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Fields are a great boon for developing interactive documents. One common use of fields is to create cross-references to other parts of a document. When inserting a cross-reference field, you may have some type of special identifying text that you need to always follow the field. To keep the field and the identifying text together, you separate the two by a non-breaking space.
Non-breaking spaces are used to control how Word automatically wraps text at the end of a line. The non-breaking space ensures that the text before the space and the text after the space are always on the same line. In the case of fields, however, this doesn't seem to work. Instead, Word blithely wraps text right at the non-breaking space.
This is frustrating, but it appears to be the way that older versions of Word are designed. For some reason, the field before the non-breaking space is not viewed as "text," so Word ignores the non-breaking space. The only way around this is to create your document as you normally would (with the cross-references), and then look through the document to find any instances where the cross-reference is on one line and the identifying text on the next. You can then insert a line break character just before the field so that it is forced to the next line.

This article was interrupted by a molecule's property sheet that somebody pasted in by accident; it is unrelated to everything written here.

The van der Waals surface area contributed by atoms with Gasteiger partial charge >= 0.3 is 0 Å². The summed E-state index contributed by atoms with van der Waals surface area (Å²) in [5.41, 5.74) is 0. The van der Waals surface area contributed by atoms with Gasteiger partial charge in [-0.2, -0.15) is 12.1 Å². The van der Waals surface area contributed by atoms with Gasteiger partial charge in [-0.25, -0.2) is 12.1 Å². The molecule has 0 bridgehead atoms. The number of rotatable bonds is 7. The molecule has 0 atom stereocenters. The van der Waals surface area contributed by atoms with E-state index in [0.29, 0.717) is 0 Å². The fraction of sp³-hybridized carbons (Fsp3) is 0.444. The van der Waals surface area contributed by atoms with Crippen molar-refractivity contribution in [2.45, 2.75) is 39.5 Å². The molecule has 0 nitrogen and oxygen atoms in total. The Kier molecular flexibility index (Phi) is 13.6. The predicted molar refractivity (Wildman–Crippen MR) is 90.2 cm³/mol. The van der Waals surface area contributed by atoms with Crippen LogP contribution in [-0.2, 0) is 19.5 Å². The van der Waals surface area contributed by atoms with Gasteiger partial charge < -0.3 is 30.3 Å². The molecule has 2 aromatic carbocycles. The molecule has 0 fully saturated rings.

The drawback to this, obviously, is that if you edit your document or if the cross-references change, you'll need to go through and remove the line breaks to make sure that the text wrapping still makes sense.
WordTips is your source for cost-effective Microsoft Word training. (Microsoft Word is the most popular word processing software in the world.) This tip (7656) applies to Microsoft Word 97, 2000, 2002, and 2003.
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